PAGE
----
I scored some beautiful small Italian eggplant at Union Street Produce so I just had to make caponata. I love this flavor-packed sweet-sour eggplant side dish (condimento) from Sicilia.

Usually I make caponata during the summer when the eggplant and tomatoes are at their prime. I was surprised to see the early crop of Italian eggplant in late January but it’s been a really mild winter in the Bay Area. The tomatoes were hot house vine-ripened on the stem.

Caponata is easy to make. Most of the work is cutting the eggplant and vegetables. Caponata is cooked in stages and married at the end with agrodolce, a sweet and sour syrup. Eggplant is the star so choose well at the market. The eggplant should be shiny black and firm to the touch. The small Italian eggplant are my favorite for caponata but if you can’t find them any eggplant will do.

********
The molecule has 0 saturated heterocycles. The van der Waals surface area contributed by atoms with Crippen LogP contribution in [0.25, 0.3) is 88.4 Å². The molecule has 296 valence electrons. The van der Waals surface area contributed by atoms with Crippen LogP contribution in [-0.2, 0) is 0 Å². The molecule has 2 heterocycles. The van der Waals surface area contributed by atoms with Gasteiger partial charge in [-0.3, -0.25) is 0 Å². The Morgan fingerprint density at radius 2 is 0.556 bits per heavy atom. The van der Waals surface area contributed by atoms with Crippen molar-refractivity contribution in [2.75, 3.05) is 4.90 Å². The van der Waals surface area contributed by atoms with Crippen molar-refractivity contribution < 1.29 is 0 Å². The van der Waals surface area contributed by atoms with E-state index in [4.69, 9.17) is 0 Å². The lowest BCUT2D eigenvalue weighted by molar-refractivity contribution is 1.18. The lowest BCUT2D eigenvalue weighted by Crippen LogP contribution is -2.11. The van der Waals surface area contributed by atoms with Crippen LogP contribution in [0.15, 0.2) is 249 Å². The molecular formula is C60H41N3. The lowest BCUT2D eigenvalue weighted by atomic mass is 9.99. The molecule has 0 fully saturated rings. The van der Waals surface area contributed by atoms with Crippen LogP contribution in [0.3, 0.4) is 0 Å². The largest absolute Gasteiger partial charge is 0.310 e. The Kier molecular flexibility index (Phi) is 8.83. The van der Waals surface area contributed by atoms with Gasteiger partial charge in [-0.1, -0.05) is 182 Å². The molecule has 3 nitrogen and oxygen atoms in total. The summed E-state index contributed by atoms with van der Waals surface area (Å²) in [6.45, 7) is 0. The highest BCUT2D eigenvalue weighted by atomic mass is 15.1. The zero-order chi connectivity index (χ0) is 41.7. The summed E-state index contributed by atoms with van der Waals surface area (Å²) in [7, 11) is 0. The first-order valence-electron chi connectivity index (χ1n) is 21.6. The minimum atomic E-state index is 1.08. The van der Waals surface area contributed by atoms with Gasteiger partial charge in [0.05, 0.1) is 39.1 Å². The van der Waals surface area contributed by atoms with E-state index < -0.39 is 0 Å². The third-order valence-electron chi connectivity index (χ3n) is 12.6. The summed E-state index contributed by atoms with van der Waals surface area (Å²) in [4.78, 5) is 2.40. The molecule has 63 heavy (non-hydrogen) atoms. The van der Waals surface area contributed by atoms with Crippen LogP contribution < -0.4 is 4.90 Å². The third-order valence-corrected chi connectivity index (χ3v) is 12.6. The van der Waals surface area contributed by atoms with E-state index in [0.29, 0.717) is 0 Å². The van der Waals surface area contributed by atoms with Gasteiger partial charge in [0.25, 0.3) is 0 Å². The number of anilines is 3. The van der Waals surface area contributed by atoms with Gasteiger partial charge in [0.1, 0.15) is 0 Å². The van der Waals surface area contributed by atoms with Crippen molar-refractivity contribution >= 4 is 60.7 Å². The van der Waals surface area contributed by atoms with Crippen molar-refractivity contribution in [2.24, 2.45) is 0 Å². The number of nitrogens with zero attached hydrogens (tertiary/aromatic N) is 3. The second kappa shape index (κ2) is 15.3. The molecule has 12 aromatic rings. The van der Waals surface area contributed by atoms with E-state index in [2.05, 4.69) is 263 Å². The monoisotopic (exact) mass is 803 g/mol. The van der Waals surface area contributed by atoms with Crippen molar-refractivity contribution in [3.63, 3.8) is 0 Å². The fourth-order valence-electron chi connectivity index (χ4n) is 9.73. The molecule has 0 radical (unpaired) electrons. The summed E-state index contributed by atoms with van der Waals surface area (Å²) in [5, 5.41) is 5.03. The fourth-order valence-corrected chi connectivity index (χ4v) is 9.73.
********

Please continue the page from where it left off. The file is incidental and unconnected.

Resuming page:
If you’ve never had caponata try some from a shop like North Beach’s new salumeria (Italian deli) Geppetto to get a taste of how this dish is supposed to be and then make your own. Caponata will keep in the refrigerator for about a week so I usually have some on hand to add to an antipasti platter, as a side dish for grilled or roasted meat or fish, as pasta sauce or as a topping for bruschetta or crostini.